Our childhood house; home.
My Mothers' family home slipped away during the oil crisis/ mortgage inflation of the 1970's. Gas lines & hysteria. Yea, I was little, 6 years old. My Poppy died without planning for the future. He owned what would now be millions in waterfront property. Alas, he was a slumlord, which I only recognize now & understand why it was sold at rock bottom 70's pricing. All that was left for Grandma was enough to set her up in a one bedroom rental apartment.
It's bitter for me to reconcile this fact of Poppy because my earliest childhood memories are sitting in his lap on the porch you see above. He had beautiful, leather bound Art Books. Illuminated Manuscripts. Poetry. I was sucking my thumb in diapers when I was given this gift. I'll never forget my Poppy for this. It has informed the rest of my life to this day, and my memories are in vivid color. I can remember some of my 3 year old selfs' conversations with Poppy.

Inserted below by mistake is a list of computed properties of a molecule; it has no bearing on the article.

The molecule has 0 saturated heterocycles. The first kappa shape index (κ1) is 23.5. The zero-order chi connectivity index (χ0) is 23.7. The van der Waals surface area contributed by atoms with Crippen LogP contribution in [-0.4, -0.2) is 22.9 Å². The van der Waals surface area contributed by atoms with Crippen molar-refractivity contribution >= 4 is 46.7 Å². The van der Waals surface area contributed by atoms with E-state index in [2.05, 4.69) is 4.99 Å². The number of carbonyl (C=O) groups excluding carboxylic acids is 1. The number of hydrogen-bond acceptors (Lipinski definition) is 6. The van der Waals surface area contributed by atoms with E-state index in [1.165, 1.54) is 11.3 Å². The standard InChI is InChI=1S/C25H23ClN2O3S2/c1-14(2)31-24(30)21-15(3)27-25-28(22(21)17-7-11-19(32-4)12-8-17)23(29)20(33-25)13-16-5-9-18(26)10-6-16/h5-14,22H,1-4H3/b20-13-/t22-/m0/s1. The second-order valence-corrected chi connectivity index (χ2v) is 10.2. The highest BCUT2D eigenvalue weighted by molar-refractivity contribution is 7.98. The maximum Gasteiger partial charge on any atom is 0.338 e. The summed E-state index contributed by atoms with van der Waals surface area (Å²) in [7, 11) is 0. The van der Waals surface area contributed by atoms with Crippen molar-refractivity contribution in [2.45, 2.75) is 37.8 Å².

These pictures are the Homestead 2 years after Hurricane Sandy. The house is on blocks, pitched forward in to the street. Behind, pile driven poles with an elevation of 12 feet. There is a small Bungalow in the back with its own fieldstone fireplace that as a child I always thought was mine. I always hoped I would live there someday. I still want to. And, as a child, the upper bedrooms on the marina side made wavy reflections on the ceiling that suited my toddler sensibility. Fascination & fixation.
My sisters & I still refer to it as "The Pink House", even though it was painted otherwise long ago.
My Father was a summer boy from NYC & my Mother was a beach Townie. They met & married when she was 18 & he was 22. They made a modest life for us; He as a laborer at the Lily Tulip Paper company & She as a waitress. That is a story for another day.
The pictures here were taken today. My whole childhood heart & soul. We used to catch Stripers on the bulkhead out front. Today, our homestead is in ruins. It is on blocks in the middle of the street; getting lifted & rebuilt. The beautiful people who own it now let me & my sisters in to ruminate & remember. They are lovely. We are so glad they welcomed us to bring them history & love.
2 years later. It's all still such a sad mess. But the people who love the house are doing the best they can & we love them for it.